May 1, 2005
I’ll start the month with a rant. The title of this piece is “Obituary Tropes.” A trope is a word or an expression used in a figurative sense, or a common or overused theme or device. Back in December I wrote about “epistolary tropes” in poking fun at the beloved genre of the annual holiday letter. Today I’m going to go on about what I see as a disturbing trend in the modern obituary, at least as it is reflected in The Patriot-News, the newspaper of record of the capital city of Pennsylvania.
The Patriot always ran obituaries free of charge. From experience handling my parents’ deaths, I recall that the funeral director took the information and transmitted it to the newspaper. The notices ran on the second (and sometimes the third) page of the second (local) section, each a column wide and in the same font and size as all the other news articles. They followed a pattern: So-and-so, age, of [Someplace], died on [Date]. He was [a graduate of, an employee of, a member of] [whatever]. He was the spouse (or the widow) of (person he married). He is survived by (children, oldest listed first), grandchildren (number of them, no names unless they were the one with whom the deceased lived) further generations (again, numbers only). Services will be held on [the date set]. Contributions can be made to [some suitable fund].
About two years ago the newspaper announced that henceforth only fifteen lines of an obituary would be printed without fee. If a longer notice was desired, the family or the estate would have to pay. My pastor, who researched this for a sermon, learned that the average obituary was costing about $100-$150. Photographs could be included for an additional charge.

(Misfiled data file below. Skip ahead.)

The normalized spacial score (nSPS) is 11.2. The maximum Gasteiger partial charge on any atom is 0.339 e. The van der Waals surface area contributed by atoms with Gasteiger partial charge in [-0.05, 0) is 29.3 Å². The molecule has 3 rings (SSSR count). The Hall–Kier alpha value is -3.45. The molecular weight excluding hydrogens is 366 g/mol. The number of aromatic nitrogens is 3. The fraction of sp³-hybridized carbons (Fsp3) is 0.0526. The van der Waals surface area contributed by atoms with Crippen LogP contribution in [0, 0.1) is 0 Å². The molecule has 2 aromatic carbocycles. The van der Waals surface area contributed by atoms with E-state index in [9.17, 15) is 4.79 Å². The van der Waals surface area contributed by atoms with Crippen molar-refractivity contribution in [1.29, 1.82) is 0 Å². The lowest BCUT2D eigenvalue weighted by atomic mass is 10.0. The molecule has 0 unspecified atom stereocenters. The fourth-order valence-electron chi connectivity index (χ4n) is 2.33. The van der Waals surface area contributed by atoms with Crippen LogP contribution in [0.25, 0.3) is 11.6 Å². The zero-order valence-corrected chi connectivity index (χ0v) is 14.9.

At first, the notices seemed not much different from the ones that had been placed before. After a while, though, it became apparent that the obituaries were being printed unedited, just as they came from the well-meaning family member assigned the task. They took on a certain, well, tone. No longer just a listing of dates, associations, survivors, and arrangements, they became tributes. Those being memorialized were going to be sorely or dearly or sadly missed by everyone who knew them. People were survived not only by their children and grandchildren, but by their dogs or cats or, in one recent case, six named horses.
And in trying to honor the late loved one, family members began reaching for elevated language. It seems it was no longer sufficient just to say the person had died.
The Patriot-News published 133 obituaries last week. Of those 133 souls, only 86 “died,” while 34 “passed away.” Some of those didn’t merely pass away, however. They passed away unexpectedly, peacefully, suddenly, of natural causes, with their family present, or after losing a battle (or, in a few cases, a brave battle) with some dreaded disease. One person passed from this life to be with God, two went to be with the Lord in two separate locations, several were called or taken or otherwise left this life to be with the Lord, one was called home for this purpose, and three merely departed this life with no destination specified.
One person, however, was said to have “ascended into heaven on the 28th day of the month of April in the year of Our Lord 2005.”
That’s well over the top. Somebody at the newspaper needs to take control.